Your Sept. 13 editorial concerning Colin Powell mentions what you call "the growing distrust of the professional political class." This distrust grows directly out of some so-called "reforms" of a few decades ago, viz. the presidential primary system.
It had its flaws, but the old system (smoke-filled rooms and meaningful conventions) generally threw up an eminent and seasoned man somewhat above the preliminary partisan debate. A partisan himself, he could nevertheless enter the general campaign seemingly above petty politics. If successful, he would take office on a much higher level than what seems possible today.
So why are people interested in Colin Powell, William Bennett or Ross Perot? Easy. They want a President, not a candidate.
* According to media reports on Sept. 12, Powell favors gun control even though he owns guns. He maintains that affirmative action helped him get ahead, but dislikes quotas. He is reluctantly in favor of a woman's right to have an abortion, although he would prefer to see babies carried to term and given up for adoption. He is against school prayer but would be in favor of a "moment of silence."
He sounds like the ideal "center-of-the-road" candidate we have been seeking. But it seems impossible that an independent President could wield control of Congress. Therefore, one of the parties should embrace him soon. Which one should it be?
* Powell may be the only genuine candidate for President, but only if he chooses to run as an independent. The Republicans don't want him to run unless he runs as a Republican, because they will lose if he runs as an independent. The Democrats don't want him to run unless he runs as an independent, to ensure President Bill Clinton's reelection, or as a Democrat to get rid of Clinton.
Newt Gingrich said that Powell should not run for President as an independent outside the two-party system because it would be "a joke" and "a disaster" (Sept. 11). Gingrich also said that this country runs on the two-party system. This country has been seriously injured by the two-party system, and what a scary arrogance of power it is to ignore the fact that there are several other legal parties in existence.
Rush Limbaugh, the Republican hit man, has already started his campaign to demonize Powell as a spoiler, lacking in any leadership capabilities. Limbaugh's self-appointed mission is to scuttle Powell, Ross Perot or any other independent from running or forming a third party. His mission is to intimidate moderates into being rabid conservatives and to scoop up the middle for the Republicans.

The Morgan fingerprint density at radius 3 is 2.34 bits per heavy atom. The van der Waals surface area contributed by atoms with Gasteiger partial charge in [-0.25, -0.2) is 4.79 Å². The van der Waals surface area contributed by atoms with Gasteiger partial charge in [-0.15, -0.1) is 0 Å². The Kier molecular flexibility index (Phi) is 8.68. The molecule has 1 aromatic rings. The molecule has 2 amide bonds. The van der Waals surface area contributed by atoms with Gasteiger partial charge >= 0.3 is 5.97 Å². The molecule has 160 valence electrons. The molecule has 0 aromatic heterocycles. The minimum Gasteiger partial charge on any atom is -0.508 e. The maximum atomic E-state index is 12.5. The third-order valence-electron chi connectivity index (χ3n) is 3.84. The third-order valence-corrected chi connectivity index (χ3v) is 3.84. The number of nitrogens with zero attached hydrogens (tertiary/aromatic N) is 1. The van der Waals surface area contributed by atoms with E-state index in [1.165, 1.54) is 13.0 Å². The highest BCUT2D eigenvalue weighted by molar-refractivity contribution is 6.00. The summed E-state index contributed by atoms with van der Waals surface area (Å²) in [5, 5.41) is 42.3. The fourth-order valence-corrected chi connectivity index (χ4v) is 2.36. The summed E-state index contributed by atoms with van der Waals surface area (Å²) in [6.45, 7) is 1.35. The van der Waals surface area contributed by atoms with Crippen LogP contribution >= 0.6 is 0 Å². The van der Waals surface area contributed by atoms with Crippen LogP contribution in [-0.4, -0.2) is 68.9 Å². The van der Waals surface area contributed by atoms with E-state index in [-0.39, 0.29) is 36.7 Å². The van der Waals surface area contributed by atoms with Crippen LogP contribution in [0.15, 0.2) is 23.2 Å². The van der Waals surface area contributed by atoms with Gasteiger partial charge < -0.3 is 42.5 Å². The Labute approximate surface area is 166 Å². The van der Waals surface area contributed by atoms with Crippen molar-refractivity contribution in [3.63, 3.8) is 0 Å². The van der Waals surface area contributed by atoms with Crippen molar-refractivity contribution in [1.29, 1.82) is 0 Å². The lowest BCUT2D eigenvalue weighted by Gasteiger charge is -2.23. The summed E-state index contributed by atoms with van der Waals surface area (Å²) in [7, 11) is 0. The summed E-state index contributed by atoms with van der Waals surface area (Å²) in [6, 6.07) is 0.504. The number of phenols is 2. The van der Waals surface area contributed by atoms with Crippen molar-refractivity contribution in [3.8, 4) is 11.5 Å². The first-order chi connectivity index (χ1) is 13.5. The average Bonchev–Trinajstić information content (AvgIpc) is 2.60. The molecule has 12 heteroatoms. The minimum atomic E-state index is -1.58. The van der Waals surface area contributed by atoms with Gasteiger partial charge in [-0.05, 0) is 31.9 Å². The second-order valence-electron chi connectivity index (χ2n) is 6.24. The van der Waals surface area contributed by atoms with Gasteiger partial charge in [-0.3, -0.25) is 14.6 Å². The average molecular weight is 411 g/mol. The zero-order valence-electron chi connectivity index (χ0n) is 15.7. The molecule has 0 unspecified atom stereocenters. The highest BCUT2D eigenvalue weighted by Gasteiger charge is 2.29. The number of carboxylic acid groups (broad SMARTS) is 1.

This country was not founded or intended to be a two-party, or any party system of government. When the so-called two-party system came into full force and effect, it turned into a "disaster" of a government of partisan politics, and "a joke" on the people.
I was a registered Republican for over 30 years, until I broke loose from the narrow view to be an independent. I know that the vast majority of voters want to make a declaration of independence from party politics altogether. We don't want any more hucksters promising and telling us what we want to hear and then doing something else. We want to be a government of ourselves. The only way we can survive is to get behind someone like Powell, for him to be himself, and to champion our independence from that devastating partisan chokehold on our crippled society.
DANIEL B. JEFFS
* Is the Powell campaign going to be like the Windows 95 hype, more mega-bark than byte?
* I have read many, many articles urging Powell to run for President, and just read Christopher Matthews' Sept. 7 commentary, again urging Gen. Powell to run now. Part of Matthews' reasoning was that a black fits the nation's needs now.
Most Americans know by now that Powell is black. Will newspapers and columnists ever get over identifying a person by race? Would Powell be a black presidential candidate? Will Sen. Bob Dole (R-Kansas) be a white presidential candidate?
I am 65 years of age. I will swim from Long Beach to Catalina (without stopping) if Powell is nominated by any party.
As a hypothetical question: If elected, could President Powell live in certain neighborhoods of Washington: Georgetown, or in Maryland?
MAXCY D. FILER